3V0556.01 Toothbrush: 08/01/79;

Playing on my bed, looking at the older children’s pictures, Peggy saw
my ‘traveling’ toothbrush on the adjacent dresser top. “Have that, have
that” was her cry and I did not stop her from taking it.

Peggy picked up the toothbrush by the handle, examined the bristles,
then tentatively opened her mouth and put the brush sideways on her
tongue. (This mouth insertion was definitely NOT the lip-exploration-
mouthing Peggy usually applies to objects.) When she looked at me, I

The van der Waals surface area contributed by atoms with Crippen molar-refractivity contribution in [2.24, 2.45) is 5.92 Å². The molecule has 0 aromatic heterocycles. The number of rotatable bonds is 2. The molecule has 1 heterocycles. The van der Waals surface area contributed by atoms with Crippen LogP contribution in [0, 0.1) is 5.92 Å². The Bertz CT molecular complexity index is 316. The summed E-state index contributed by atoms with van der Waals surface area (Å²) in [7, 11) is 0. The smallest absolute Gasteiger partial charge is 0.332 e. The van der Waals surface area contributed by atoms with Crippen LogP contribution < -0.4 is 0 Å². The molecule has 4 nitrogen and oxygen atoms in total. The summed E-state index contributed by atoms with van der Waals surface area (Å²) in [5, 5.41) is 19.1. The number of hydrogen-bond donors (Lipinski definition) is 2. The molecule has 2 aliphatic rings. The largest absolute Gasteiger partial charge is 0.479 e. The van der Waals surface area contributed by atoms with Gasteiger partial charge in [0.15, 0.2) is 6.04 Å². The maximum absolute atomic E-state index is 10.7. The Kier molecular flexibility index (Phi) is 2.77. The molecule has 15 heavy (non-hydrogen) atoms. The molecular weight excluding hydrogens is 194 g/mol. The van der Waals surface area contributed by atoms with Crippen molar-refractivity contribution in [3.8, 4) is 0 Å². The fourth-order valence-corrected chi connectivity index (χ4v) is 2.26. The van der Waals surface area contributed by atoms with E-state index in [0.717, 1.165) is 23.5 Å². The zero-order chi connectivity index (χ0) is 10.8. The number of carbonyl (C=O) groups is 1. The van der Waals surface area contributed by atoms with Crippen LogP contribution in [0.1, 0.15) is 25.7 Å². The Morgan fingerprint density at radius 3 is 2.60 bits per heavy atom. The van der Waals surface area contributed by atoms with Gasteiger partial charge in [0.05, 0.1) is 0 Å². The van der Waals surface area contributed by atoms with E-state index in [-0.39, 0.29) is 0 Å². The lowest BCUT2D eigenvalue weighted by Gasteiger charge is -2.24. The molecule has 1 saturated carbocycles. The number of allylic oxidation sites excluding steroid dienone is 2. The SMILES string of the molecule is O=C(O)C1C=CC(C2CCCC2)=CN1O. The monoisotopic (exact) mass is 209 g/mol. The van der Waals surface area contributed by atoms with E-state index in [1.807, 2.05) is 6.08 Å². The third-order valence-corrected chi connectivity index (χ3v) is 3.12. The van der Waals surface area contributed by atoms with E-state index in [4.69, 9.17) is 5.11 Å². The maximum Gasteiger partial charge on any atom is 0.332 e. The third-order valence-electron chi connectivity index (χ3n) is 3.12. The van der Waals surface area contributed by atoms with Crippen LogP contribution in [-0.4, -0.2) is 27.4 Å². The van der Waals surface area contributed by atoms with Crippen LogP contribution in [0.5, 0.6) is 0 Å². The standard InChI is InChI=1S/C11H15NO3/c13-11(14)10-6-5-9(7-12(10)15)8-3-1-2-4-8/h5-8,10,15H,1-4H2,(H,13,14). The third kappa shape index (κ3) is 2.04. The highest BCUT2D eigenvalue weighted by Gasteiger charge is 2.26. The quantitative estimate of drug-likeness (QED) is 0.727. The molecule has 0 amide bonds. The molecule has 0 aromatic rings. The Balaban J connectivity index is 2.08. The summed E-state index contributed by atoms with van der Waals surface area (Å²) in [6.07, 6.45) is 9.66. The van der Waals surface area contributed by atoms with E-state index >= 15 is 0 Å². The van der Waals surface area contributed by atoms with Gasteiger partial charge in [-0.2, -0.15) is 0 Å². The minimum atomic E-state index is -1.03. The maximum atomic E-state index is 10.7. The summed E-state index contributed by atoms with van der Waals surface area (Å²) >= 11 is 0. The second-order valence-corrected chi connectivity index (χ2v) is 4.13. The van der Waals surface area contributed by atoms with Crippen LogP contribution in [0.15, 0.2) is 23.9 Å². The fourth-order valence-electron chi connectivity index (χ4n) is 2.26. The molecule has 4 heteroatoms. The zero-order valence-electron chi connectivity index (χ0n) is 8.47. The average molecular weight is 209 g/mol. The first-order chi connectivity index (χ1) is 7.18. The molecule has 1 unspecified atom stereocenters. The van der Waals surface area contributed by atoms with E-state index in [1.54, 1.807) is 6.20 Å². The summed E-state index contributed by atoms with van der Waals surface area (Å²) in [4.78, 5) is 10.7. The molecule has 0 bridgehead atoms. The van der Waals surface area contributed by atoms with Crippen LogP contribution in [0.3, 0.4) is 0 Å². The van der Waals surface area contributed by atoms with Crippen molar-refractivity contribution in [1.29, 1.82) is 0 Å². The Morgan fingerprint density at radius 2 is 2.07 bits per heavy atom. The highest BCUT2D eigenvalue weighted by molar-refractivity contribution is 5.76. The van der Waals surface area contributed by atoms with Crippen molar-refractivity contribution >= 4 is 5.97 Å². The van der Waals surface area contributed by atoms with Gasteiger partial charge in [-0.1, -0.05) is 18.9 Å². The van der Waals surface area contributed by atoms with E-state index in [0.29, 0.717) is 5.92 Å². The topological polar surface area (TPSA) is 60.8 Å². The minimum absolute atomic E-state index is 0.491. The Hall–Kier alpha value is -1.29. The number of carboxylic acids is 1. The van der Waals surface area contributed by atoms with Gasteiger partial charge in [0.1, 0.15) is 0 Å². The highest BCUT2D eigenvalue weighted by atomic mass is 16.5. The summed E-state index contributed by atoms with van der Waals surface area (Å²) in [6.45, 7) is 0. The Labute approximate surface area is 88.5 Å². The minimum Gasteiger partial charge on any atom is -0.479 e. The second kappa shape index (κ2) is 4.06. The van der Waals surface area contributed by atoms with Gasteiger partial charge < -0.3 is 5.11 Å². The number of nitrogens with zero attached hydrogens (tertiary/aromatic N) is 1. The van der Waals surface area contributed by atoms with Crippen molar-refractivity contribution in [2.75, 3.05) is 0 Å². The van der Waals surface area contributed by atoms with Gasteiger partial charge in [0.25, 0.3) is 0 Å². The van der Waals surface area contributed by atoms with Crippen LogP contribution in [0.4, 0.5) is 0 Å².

laughed, ‘that’s right, Peggy.” She moved the brush a little in her
mouth then brought it out, rubbing the bristles once against her
stomach; she then replaced the toothbrush on the dresser.

Peggy did NOT confuse this brush with any hairbrush (though she is
used to some small ones). The children have not given Peggy any
instruction or practice in brushing teeth. Gretchen and I have not done
so. This is clearly a case of function definition of a specific object
based on observation. (This should not surprise us. Peggy obtrudes into
bathrooms whenever she can to watch people do strange things where
she has nothing to do but rip toilet paper off the roll.)

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